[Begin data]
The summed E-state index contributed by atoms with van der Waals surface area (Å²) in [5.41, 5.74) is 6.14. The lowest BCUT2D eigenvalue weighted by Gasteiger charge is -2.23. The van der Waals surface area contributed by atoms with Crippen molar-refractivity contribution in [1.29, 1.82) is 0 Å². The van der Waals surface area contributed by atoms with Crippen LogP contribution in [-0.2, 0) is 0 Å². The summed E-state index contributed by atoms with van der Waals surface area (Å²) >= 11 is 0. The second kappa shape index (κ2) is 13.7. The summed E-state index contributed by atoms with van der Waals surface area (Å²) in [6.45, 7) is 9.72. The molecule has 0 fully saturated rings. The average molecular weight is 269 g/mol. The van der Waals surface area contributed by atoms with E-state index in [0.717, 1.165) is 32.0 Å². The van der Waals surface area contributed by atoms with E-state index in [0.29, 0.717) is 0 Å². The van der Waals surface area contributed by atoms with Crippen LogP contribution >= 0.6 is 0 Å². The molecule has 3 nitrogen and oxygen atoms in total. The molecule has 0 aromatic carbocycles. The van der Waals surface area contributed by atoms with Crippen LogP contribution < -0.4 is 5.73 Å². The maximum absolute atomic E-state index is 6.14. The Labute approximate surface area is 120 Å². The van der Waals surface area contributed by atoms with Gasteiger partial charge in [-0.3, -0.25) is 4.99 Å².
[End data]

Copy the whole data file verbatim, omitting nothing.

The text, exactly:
The summed E-state index contributed by atoms with van der Waals surface area (Å²) in [5.41, 5.74) is 6.14. The lowest BCUT2D eigenvalue weighted by Gasteiger charge is -2.23. The van der Waals surface area contributed by atoms with Crippen molar-refractivity contribution in [1.29, 1.82) is 0 Å². The van der Waals surface area contributed by atoms with Crippen LogP contribution in [-0.2, 0) is 0 Å². The summed E-state index contributed by atoms with van der Waals surface area (Å²) >= 11 is 0. The second kappa shape index (κ2) is 13.7. The summed E-state index contributed by atoms with van der Waals surface area (Å²) in [6.45, 7) is 9.72. The molecule has 0 fully saturated rings. The average molecular weight is 269 g/mol. The van der Waals surface area contributed by atoms with E-state index in [0.717, 1.165) is 32.0 Å². The van der Waals surface area contributed by atoms with E-state index in [0.29, 0.717) is 0 Å². The van der Waals surface area contributed by atoms with Crippen LogP contribution >= 0.6 is 0 Å². The molecule has 3 nitrogen and oxygen atoms in total. The molecule has 0 aromatic carbocycles. The van der Waals surface area contributed by atoms with Crippen LogP contribution < -0.4 is 5.73 Å². The maximum absolute atomic E-state index is 6.14. The Labute approximate surface area is 120 Å². The van der Waals surface area contributed by atoms with Gasteiger partial charge in [-0.3, -0.25) is 4.99 Å².